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James Bond budget infiltrates left for James O’Keefe and Project Veritas

AWhen it comes to spy names, “James Fortune” sounds like a good Bond bargain, something of a lazily written pulp novel. So of course, when Project Veritas attempted to infiltrate several progressive groups in North Carolina, the right-wing pseudo-journalism group sent a guy with the most fake they could. War name, only to see Fortune defeated by her own pride – and a deadly bout of seasickness.

Far from being a suave super-spy, Fortune was actually just a mindfulness-loving brother of Crossfit from New York, a longtime member of Project Veritas who was fighting his way through another operation. In this, he was like several “undercover journalists” in recent months, executing James O’Keefe’s vision to undermine confidence in our voting processes and generally do his best to help Donald Trump win re-election. Oh, and do it with the help of white supremacists.

Project Veritas continues to gain attention because they are able to present themselves as old-fashioned journalists – watchdogs who simply want transparency in government. But, as the case of “James Fortune” shows, they are more often than not right-wing partisans, performing awkward bites and producing questionable journalism at best. And yet the Veritas “investigations” are still cited by Republican politicians, right down to the president, more recently to push the conspiracy theory that widespread voter fraud will corrupt the 2020 election. Know who is behind these operations. he infiltration helps the public assess the seriousness – or otherwise – of taking Veritas’ alleged revelations.

As embarrassingly detailed in an NC Policy Watch talk, James Fortune introduced himself as the operator of Equality Gym in New York City. (As if the name wasn’t already a bad liberal revival parody, Equality Gym’s Twitter avatar featured two sweaty men, one white and one black, shaking hands triumphantly.) Fortune claimed he wanted to open a new gym in North Carolina.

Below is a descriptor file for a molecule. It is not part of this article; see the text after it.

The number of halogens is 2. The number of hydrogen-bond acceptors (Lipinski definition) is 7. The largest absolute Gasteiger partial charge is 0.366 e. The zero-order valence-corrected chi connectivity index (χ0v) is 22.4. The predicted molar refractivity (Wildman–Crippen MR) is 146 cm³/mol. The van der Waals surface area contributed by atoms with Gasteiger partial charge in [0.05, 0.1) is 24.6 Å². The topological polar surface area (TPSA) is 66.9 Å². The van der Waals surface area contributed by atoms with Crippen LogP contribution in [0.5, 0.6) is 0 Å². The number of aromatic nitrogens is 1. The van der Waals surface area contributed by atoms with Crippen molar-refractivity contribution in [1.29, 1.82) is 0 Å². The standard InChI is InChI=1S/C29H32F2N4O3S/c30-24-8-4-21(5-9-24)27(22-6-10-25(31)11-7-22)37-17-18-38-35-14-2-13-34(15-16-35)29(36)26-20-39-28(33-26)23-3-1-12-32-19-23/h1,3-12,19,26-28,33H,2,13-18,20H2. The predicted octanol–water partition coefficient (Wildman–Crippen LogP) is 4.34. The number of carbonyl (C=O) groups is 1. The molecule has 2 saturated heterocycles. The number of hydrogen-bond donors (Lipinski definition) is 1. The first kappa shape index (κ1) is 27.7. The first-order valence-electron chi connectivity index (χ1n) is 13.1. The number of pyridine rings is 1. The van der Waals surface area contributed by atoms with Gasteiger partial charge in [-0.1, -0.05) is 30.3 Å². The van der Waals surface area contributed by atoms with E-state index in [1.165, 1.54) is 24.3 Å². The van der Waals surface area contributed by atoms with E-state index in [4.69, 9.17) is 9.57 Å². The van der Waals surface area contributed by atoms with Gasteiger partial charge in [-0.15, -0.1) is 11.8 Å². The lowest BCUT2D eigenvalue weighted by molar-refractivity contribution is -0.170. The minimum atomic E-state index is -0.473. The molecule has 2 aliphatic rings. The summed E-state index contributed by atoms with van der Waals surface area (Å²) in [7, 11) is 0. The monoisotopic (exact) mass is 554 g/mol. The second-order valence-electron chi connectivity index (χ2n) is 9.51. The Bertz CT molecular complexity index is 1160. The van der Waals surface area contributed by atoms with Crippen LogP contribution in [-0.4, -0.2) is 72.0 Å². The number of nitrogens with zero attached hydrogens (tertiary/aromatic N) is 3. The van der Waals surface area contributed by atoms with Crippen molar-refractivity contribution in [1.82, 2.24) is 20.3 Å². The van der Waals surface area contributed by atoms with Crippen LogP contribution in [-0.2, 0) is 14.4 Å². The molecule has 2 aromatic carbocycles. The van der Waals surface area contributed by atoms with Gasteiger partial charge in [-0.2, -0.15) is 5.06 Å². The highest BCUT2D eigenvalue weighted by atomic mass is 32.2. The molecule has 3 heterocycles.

Most importantly, he wanted to donate $ 20,000 to worthy local causes. He contacted the Common Cause of North Carolina, the North Carolina Black Alliance, and other progressive and voter education groups. According to people who met him, he asked naive, even leading, questions about what his money could do. He tried to recommend his “protégés” for jobs, and clumsily touted his leftist credentials. He described how fitness had oriented his life and how his ex-girlfriend, a Colombian social worker from Queens, had really helped him understand the plight of Latinxes in the United States.

“This guy seemed strange,” says Bob Phillips, executive director of Common Cause. “It just came out of nowhere; now he’s talking about giving me $ 10,000, and he wants to start something – a gym – which at the time was banned because of COVID. Philips notes that Fortune never seemed to spend time researching locations for its planned gym.

Fortune’s awkwardness soon made people suspect an ulterior motive. He continued to ask questions about activities that would violate electoral laws; Looking back, his alleged mentees look a lot like potential infiltrators he hoped to place in targeted organizations.

His biggest mistake came when he went on a fishing trip with one of the target groups, claiming to be a hardened deep-sea fisherman. Out on the ocean, he became deeply seasick and was spent the next 12 hours vomiting or sleeping. Shortly after – but not before his activities were reported to authorities – the man himself turned off the ignition. SMS, e-mail, phone on Twitter – nothing.

James Fortune was in the wind.



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